As you can see, pets, including emotional support animals, can have a measurable difference on our physical health.
smiling woman cuddles with a cat

How to Get an Emotional Support Animal

If you feel like an ESA might be right for you, you may be wondering how to go about getting one. In order for an animal to become an ESA, you need to get an ESA letter from a licensed mental health professional in your state. To qualify for an ESA letter, you have to have a mental illness.

There is no definitive list of disorders that do or don’t qualify; instead, it is up to the discretion of your mental health professional. That said, some examples of mental health disorders that may benefit from an ESA include anxiety, PTSD, depression, bipolar disorder, chronic stress, attention deficit hyperactivity disorder (ADHD), autism spectrum disorder, and learning disabilities.

If you believe your mental health issue is severe enough to warrant an ESA, then you will need to set up a consultation with a licensed mental health professional in your state. At this consultation, you and your doctor will discuss your need for an ESA. If the doctor approves, you will be sent an ESA letter on their official letterhead.

An ESA can be any kind of domesticated pet, so once you get the letter, you can adopt a pet if you do not already have one. If your living situation is not pet-friendly, then be sure to get an ESA letter before adopting a pet.

Why You Need an ESA Letter

ESAs have some legal privileges that pets do not. Mainly, emotional support animals are allowed to live with their owners anywhere, even in rentals that don’t allow pets. This is thanks to a law called the Fair Housing Act (FHA). The Fair Housing Act also states that landlords cannot charge ESA owners any fees for their ESAs.

This means that, with an ESA letter, you will not have to pay a pet deposit or any other monthly pet fees that most rentals would charge. The only time you would ever be required to pay your landlord a fee in regard to your ESA would be if your ESA somehow damaged the property.

Many landlords will ask for proof that your animal is, in fact, an ESA needed for your mental health, and the ESA letter acts as this proof. Be aware that many ESA letter scams exist; a real ESA letter can only come from a licensed mental health professional after a consultation. The letter will be on the doctor’s official letterhead and include their license number, type, and the date it was issued.

In the past, emotional support animals were allowed to accompany their owners onto planes. Unfortunately, these rights were revoked in December of 2020.

Psychiatric Service Dogs

If you think you will need your emotional support animal with you at all times, then you may want to look into getting a service dog instead. Psychiatric service dogs (PSDs), specifically, are used by people who have mental health disabilities.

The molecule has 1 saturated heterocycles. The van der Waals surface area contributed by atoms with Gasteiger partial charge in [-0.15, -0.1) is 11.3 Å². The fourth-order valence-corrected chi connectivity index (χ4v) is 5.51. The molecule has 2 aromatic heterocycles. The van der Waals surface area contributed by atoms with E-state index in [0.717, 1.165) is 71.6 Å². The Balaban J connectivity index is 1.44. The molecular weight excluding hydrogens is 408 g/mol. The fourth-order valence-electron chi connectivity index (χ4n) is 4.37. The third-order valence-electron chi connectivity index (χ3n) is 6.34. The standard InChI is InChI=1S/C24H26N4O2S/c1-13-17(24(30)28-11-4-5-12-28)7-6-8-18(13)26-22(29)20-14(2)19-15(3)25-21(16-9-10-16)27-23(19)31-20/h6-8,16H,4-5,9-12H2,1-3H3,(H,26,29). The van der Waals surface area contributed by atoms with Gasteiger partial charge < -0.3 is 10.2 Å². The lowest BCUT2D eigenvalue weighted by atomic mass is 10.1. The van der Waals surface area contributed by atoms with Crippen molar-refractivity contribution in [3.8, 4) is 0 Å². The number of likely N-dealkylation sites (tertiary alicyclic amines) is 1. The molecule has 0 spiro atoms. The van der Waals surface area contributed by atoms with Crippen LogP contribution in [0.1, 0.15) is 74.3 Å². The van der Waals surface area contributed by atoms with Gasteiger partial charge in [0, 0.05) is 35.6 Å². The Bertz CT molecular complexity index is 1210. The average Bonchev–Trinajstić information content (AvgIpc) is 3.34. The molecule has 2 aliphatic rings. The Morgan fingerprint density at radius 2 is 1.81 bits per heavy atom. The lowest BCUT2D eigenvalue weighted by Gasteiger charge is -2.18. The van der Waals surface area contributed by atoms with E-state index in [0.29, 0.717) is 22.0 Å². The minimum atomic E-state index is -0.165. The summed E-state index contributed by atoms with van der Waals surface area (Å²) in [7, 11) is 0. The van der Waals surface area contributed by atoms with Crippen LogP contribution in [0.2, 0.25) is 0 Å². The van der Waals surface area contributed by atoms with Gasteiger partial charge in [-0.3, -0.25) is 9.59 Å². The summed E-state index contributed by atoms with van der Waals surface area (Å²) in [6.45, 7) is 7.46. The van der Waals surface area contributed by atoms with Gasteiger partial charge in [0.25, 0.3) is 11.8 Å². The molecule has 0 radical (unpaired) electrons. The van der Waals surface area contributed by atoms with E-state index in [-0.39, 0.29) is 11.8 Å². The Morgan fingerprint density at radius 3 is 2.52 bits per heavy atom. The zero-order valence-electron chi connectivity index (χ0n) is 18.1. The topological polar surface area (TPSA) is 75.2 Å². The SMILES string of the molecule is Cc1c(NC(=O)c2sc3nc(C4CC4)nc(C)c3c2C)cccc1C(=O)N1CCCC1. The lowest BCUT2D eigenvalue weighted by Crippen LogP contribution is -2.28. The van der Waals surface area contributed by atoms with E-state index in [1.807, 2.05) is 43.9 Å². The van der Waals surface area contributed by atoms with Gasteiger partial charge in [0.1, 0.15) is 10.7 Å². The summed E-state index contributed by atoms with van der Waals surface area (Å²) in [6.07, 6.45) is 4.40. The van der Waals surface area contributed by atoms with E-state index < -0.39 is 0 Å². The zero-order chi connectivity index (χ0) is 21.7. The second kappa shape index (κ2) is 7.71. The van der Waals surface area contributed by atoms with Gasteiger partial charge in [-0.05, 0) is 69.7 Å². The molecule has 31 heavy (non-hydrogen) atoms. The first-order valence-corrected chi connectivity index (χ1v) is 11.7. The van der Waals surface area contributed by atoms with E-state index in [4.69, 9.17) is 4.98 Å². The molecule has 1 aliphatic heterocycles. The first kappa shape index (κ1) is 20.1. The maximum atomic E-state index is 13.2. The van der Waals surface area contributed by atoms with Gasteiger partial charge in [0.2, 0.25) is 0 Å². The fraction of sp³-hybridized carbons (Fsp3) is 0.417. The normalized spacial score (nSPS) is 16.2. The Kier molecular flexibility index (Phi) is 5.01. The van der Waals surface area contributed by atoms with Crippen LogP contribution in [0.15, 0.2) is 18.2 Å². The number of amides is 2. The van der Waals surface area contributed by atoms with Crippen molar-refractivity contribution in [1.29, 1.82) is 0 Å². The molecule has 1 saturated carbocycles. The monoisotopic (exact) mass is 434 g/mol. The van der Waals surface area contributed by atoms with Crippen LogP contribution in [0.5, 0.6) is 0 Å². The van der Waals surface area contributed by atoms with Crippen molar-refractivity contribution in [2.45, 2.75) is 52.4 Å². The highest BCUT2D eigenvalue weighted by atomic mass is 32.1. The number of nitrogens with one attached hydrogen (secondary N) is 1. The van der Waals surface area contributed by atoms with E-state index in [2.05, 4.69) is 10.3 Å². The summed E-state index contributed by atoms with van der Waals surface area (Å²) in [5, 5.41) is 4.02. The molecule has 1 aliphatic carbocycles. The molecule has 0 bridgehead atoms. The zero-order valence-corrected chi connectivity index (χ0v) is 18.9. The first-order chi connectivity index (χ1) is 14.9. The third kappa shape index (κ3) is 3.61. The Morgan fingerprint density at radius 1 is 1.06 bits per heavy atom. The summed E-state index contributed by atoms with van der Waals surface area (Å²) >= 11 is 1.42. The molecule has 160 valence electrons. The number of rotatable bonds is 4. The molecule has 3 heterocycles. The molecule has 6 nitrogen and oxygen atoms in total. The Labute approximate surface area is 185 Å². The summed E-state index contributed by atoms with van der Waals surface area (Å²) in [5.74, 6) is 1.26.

Service dogs are different from emotional support animals because they are individually trained to perform tasks for people with disabilities. This training often takes one to two years to complete. Service dogs are highly trained workers; emotional support animals are not. As such, service dogs have rights that emotional support animals do not.

They are protected by both the Fair Housing Act we mentioned earlier and the Americans with Disabilities Act (ADA). The ADA gives service dogs public access rights, meaning they can accompany their users into any public place. Unlike emotional support animals, psychiatric service dogs can accompany their users on airplanes thanks to the Air Carrier Access Act (ACAA).
service dog licks at man’s face

What Can PSDs DO?

Now that you understand some of the privileges given to service animals, let’s talk about what psychiatric service dogs are and what they can do. Psychiatric service dogs are used by people who have disabilities like PTSD, depression, anxiety, ADHD, autism spectrum disorder, OCD, schizophrenia, dissociative disorders, and more.

They can perform a variety of tasks to help alleviate certain symptoms that their users may face. For example, psychiatric service dogs can interrupt repetitive or self-harming behaviors. They can also wake people up from nightmares.

For those who experience hallucinations, psychiatric service dogs can help them determine what is real and what isn’t by doing things like greeting anyone who enters the room. Psychiatric service dogs can also provide tactile stimulation and even deep pressure therapy for those who struggle with anxiety.

They’re also great at body blocking while in public, allowing their users to keep their personal space. For those who may have PTSD or other traumas, psychiatric service dogs can search rooms before their user enters them, allowing the user to feel safe that there is no threat within the room.

These are just a few examples of tasks psychiatric service dogs can perform. They are also able to do more basic tasks like fetching water or medication or reminding their users to take medication. What a PSD is trained to do will be specialized based on the disability of the person they are working for.

Is an ESA for You?

Emotional support animals can benefit our mental and physical well-being. They provide unconditional love and companionship, help people find purpose and self-worth, reduce stress and anxiety, provide socialization, and help people get exercise and all the benefits that come along with it.

To get an ESA, you must first visit with a licensed mental health professional and discuss your struggles with them and your desire for an ESA. If the professional agrees that an ESA would benefit you, they will write you an ESA letter. From there, it’s up to you to choose an existing pet to be your ESA or to go out and adopt a pet to be your ESA.

Unfortunately, emotional support animals are not able to accompany their owners everywhere. Those with more serious mental health disorders may want to consider getting a psychiatric service dog instead.